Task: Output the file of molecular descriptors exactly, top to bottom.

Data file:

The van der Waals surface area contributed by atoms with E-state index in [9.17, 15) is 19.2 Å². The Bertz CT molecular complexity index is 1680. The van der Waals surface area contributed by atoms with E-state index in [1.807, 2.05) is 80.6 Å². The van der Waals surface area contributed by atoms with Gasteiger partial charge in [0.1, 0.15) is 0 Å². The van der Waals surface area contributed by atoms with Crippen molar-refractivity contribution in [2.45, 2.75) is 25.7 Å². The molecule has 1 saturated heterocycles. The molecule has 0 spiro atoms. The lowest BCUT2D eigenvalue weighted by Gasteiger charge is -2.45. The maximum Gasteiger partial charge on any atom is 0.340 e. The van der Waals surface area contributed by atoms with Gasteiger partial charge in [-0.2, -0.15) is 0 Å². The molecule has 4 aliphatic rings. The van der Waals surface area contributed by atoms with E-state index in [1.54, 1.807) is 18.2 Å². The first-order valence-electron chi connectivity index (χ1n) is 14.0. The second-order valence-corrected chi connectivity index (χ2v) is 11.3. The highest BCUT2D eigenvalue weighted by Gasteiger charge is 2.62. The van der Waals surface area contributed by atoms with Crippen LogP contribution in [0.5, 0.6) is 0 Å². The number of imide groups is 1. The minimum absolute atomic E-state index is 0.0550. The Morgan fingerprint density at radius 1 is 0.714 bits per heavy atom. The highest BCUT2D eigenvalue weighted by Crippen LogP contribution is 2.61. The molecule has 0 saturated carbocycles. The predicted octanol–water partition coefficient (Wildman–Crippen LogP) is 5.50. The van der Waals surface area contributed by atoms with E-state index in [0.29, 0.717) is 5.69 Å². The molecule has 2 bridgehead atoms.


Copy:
The van der Waals surface area contributed by atoms with E-state index in [9.17, 15) is 19.2 Å². The Bertz CT molecular complexity index is 1680. The van der Waals surface area contributed by atoms with E-state index in [1.807, 2.05) is 80.6 Å². The van der Waals surface area contributed by atoms with Gasteiger partial charge in [0.1, 0.15) is 0 Å². The van der Waals surface area contributed by atoms with Crippen molar-refractivity contribution in [2.45, 2.75) is 25.7 Å². The molecule has 1 saturated heterocycles. The molecule has 0 spiro atoms. The lowest BCUT2D eigenvalue weighted by Gasteiger charge is -2.45. The maximum Gasteiger partial charge on any atom is 0.340 e. The van der Waals surface area contributed by atoms with Gasteiger partial charge in [-0.2, -0.15) is 0 Å². The molecule has 4 aliphatic rings. The van der Waals surface area contributed by atoms with E-state index in [1.54, 1.807) is 18.2 Å². The first-order valence-electron chi connectivity index (χ1n) is 14.0. The second-order valence-corrected chi connectivity index (χ2v) is 11.3. The highest BCUT2D eigenvalue weighted by Gasteiger charge is 2.62. The van der Waals surface area contributed by atoms with Crippen LogP contribution in [0.5, 0.6) is 0 Å². The number of imide groups is 1. The minimum absolute atomic E-state index is 0.0550. The Morgan fingerprint density at radius 1 is 0.714 bits per heavy atom. The highest BCUT2D eigenvalue weighted by Crippen LogP contribution is 2.61. The molecule has 0 saturated carbocycles. The predicted octanol–water partition coefficient (Wildman–Crippen LogP) is 5.50. The van der Waals surface area contributed by atoms with E-state index in [0.29, 0.717) is 5.69 Å². The molecule has 2 bridgehead atoms.